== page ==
Does a Person Have to Pay Income Tax on Money Received From a Medical Malpractice Settlement?

You pay income tax on more than just your paycheck. IRS Publication 525 lists all the different types of income, such as fringe benefits, bribes and cash rebates, and lists which ones are taxable. If your doctor screws up and you sue, some or all of your settlement may be tax-free, but it's not guaranteed.


Damages that compensate you for any physical injury you suffered from the malpractice aren't taxable. Money to pay your medical bills and costs are also tax-free, including visits to a psychiatrist because of trauma. Unfortunately, this only applies to medical bills you've already incurred. If the court awards you money for treatment down the road, you're going to have to pay tax on it. The same rules apply whether you win in court or settle outside of it.


Punitive damages are always taxable. Usually "emotional distress" awards are too. Lost wages are iffy. Normally, money to cover lost work is taxable, just like wages. If you can't work because of a botched operation, say, and the lost wages are compensation for the injury, it may be tax-free. If you're not sure how your particular settlement breaks down, ask your lawyer to spell it out for you so you know what part you pay the IRS for.

Legal Fees

If your settlement includes a payment to cover your legal fees and court costs, that money may be taxable. If your settlement is tax-free, so is your fee payment; if you won punitive damages, you owe tax if the doctor paid your court fees. A settlement that mixes both types requires prorating fees. If, say, 83 percent of your settlement is taxable, so is 83 percent of the money you were given to pay the attorneys.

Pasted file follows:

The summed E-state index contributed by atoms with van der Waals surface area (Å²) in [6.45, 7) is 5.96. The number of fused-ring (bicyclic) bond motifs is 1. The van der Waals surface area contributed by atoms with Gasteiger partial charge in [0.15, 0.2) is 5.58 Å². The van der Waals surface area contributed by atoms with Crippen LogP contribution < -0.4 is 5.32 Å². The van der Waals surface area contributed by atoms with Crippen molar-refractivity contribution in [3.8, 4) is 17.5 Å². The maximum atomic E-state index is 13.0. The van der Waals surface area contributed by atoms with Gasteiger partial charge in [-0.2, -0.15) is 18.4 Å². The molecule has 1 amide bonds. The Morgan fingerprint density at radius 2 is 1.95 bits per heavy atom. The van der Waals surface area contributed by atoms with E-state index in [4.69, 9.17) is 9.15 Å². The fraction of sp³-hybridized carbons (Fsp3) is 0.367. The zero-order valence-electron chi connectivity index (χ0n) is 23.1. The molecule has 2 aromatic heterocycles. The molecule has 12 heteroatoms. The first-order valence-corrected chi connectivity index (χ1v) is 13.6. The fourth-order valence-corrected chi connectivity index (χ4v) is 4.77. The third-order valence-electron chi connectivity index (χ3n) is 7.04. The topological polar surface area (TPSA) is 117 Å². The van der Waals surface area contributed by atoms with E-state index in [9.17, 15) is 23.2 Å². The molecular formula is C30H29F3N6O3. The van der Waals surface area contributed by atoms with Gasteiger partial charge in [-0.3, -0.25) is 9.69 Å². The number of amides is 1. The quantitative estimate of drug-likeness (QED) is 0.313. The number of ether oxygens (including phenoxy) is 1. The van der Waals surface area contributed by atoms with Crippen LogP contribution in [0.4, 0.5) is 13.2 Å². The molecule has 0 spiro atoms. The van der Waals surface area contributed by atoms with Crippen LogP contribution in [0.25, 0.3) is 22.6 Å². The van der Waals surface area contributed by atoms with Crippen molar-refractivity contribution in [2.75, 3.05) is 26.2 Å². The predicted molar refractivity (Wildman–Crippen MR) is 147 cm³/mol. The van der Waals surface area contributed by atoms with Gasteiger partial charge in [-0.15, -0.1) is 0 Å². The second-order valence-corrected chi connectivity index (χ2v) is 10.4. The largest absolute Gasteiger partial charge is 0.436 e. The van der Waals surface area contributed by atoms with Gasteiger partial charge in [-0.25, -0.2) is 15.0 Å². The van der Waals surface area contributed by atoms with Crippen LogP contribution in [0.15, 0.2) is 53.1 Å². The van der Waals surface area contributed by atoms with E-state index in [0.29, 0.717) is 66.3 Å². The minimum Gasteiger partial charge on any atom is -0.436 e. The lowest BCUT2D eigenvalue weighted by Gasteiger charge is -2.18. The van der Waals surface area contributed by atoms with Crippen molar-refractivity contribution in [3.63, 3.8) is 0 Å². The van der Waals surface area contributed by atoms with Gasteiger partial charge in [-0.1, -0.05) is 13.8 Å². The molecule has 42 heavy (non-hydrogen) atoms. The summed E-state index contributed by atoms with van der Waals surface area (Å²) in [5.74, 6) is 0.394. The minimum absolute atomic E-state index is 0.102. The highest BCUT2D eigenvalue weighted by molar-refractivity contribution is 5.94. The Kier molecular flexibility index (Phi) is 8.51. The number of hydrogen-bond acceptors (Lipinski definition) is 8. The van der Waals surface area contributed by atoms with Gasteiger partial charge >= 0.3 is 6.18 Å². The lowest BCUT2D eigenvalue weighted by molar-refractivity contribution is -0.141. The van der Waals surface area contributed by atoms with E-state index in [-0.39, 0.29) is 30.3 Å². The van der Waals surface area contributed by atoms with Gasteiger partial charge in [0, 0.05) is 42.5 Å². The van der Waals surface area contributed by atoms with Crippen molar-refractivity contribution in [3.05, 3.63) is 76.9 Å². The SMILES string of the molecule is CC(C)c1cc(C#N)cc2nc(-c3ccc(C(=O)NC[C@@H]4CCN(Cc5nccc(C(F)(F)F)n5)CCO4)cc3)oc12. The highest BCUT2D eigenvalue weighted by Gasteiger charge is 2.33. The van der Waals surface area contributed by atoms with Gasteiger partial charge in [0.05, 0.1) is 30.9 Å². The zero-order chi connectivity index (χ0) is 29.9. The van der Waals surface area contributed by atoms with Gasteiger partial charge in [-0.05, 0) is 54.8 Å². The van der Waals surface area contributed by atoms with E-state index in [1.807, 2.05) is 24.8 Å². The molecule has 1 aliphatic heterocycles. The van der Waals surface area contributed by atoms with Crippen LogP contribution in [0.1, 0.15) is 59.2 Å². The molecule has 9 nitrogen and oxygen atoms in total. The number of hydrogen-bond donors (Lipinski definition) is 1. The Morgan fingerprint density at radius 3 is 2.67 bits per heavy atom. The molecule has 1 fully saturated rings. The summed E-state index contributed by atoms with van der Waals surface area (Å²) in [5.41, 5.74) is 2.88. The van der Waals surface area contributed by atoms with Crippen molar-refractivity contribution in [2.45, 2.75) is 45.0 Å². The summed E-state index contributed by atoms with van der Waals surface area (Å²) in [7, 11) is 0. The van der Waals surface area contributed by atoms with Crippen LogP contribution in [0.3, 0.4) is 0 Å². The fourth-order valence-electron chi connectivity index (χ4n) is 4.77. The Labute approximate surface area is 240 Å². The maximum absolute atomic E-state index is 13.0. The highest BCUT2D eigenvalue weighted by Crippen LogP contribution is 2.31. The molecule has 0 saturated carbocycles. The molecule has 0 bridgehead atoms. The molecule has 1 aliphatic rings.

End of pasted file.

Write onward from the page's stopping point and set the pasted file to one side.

Filing Taxes

You report your total income on Line 21 of Form 1040, as "other income." You can write off your legal fees for the case as a 2 percent deduction on Schedule A if you itemize. Add up all the deductions in this category, subtract 2 percent of your adjusted gross income, then write off what's left. If the settlement reimburses you for medical bills you already wrote off as an expense, the reimbursement is taxable the year you receive it.

Video of the Day

Photo Credits

  • Thinkstock/Comstock/Getty Images

About the Author

A graduate of Oberlin College, Fraser Sherman began writing in 1981. Since then he's researched and written newspaper and magazine stories on city government, court cases, business, real estate and finance, the uses of new technologies and film history. Sherman has worked for more than a decade as a newspaper reporter, and his magazine articles have been published in "Newsweek," "Air & Space," "Backpacker" and "Boys' Life." Sherman is also the author of three film reference books, with a fourth currently under way.

Zacks Investment Research

is an A+ Rated BBB

Accredited Business.